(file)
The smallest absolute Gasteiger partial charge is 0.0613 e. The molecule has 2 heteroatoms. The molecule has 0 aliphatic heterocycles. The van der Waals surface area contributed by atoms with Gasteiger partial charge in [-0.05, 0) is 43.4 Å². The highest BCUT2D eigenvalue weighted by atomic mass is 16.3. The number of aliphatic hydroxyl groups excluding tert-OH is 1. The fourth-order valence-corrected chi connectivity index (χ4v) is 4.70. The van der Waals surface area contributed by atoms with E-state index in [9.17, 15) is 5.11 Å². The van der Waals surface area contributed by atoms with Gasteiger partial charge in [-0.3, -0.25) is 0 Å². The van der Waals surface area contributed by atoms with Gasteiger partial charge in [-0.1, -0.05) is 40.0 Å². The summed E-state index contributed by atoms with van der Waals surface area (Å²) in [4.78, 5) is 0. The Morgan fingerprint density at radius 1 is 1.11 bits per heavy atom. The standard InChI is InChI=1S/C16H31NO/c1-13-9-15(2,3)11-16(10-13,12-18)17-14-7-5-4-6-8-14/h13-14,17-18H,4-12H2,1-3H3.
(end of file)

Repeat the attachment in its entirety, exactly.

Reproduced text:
The smallest absolute Gasteiger partial charge is 0.0613 e. The molecule has 2 heteroatoms. The molecule has 0 aliphatic heterocycles. The van der Waals surface area contributed by atoms with Gasteiger partial charge in [-0.05, 0) is 43.4 Å². The highest BCUT2D eigenvalue weighted by atomic mass is 16.3. The number of aliphatic hydroxyl groups excluding tert-OH is 1. The fourth-order valence-corrected chi connectivity index (χ4v) is 4.70. The van der Waals surface area contributed by atoms with E-state index in [9.17, 15) is 5.11 Å². The van der Waals surface area contributed by atoms with Gasteiger partial charge in [-0.3, -0.25) is 0 Å². The van der Waals surface area contributed by atoms with Gasteiger partial charge in [-0.1, -0.05) is 40.0 Å². The summed E-state index contributed by atoms with van der Waals surface area (Å²) in [4.78, 5) is 0. The Morgan fingerprint density at radius 1 is 1.11 bits per heavy atom. The standard InChI is InChI=1S/C16H31NO/c1-13-9-15(2,3)11-16(10-13,12-18)17-14-7-5-4-6-8-14/h13-14,17-18H,4-12H2,1-3H3.